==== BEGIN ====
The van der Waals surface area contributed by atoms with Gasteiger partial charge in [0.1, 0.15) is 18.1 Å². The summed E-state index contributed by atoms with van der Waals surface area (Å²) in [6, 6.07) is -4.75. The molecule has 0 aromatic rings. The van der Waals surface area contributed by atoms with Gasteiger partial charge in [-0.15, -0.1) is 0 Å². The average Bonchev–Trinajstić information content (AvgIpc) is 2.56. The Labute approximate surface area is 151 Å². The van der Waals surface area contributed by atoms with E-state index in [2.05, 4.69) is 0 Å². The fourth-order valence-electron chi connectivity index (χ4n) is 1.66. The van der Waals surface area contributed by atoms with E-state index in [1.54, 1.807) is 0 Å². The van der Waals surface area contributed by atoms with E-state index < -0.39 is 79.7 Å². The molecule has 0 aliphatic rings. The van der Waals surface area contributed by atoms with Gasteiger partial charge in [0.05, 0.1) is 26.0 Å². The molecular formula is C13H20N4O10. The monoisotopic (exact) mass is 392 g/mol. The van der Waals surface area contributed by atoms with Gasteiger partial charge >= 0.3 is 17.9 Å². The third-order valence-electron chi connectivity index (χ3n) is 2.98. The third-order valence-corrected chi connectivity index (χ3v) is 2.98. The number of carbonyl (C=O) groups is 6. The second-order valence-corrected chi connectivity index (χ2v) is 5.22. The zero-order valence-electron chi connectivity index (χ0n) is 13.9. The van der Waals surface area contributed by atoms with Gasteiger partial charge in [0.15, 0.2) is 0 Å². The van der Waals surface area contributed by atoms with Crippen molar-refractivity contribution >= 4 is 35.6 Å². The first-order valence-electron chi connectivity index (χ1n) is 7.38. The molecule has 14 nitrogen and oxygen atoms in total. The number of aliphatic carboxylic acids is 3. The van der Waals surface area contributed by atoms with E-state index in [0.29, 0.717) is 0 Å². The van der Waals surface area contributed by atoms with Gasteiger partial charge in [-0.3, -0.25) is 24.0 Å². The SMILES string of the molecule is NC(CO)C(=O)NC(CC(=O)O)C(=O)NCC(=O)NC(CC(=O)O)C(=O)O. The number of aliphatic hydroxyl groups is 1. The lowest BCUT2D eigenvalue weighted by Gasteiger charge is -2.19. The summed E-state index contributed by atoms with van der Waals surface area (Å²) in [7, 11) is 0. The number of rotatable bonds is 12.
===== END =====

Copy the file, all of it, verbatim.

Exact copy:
The van der Waals surface area contributed by atoms with Gasteiger partial charge in [0.1, 0.15) is 18.1 Å². The summed E-state index contributed by atoms with van der Waals surface area (Å²) in [6, 6.07) is -4.75. The molecule has 0 aromatic rings. The van der Waals surface area contributed by atoms with Gasteiger partial charge in [-0.15, -0.1) is 0 Å². The average Bonchev–Trinajstić information content (AvgIpc) is 2.56. The Labute approximate surface area is 151 Å². The van der Waals surface area contributed by atoms with E-state index in [2.05, 4.69) is 0 Å². The fourth-order valence-electron chi connectivity index (χ4n) is 1.66. The van der Waals surface area contributed by atoms with E-state index in [1.54, 1.807) is 0 Å². The van der Waals surface area contributed by atoms with E-state index < -0.39 is 79.7 Å². The molecule has 0 aliphatic rings. The van der Waals surface area contributed by atoms with Gasteiger partial charge in [0.05, 0.1) is 26.0 Å². The molecular formula is C13H20N4O10. The monoisotopic (exact) mass is 392 g/mol. The van der Waals surface area contributed by atoms with Gasteiger partial charge >= 0.3 is 17.9 Å². The third-order valence-electron chi connectivity index (χ3n) is 2.98. The third-order valence-corrected chi connectivity index (χ3v) is 2.98. The number of carbonyl (C=O) groups is 6. The second-order valence-corrected chi connectivity index (χ2v) is 5.22. The zero-order valence-electron chi connectivity index (χ0n) is 13.9. The van der Waals surface area contributed by atoms with Gasteiger partial charge in [0.15, 0.2) is 0 Å². The van der Waals surface area contributed by atoms with Crippen molar-refractivity contribution >= 4 is 35.6 Å². The first-order valence-electron chi connectivity index (χ1n) is 7.38. The molecule has 14 nitrogen and oxygen atoms in total. The number of aliphatic carboxylic acids is 3. The van der Waals surface area contributed by atoms with E-state index in [0.29, 0.717) is 0 Å². The van der Waals surface area contributed by atoms with Gasteiger partial charge in [-0.3, -0.25) is 24.0 Å². The SMILES string of the molecule is NC(CO)C(=O)NC(CC(=O)O)C(=O)NCC(=O)NC(CC(=O)O)C(=O)O. The number of aliphatic hydroxyl groups is 1. The lowest BCUT2D eigenvalue weighted by Gasteiger charge is -2.19. The summed E-state index contributed by atoms with van der Waals surface area (Å²) in [7, 11) is 0. The number of rotatable bonds is 12.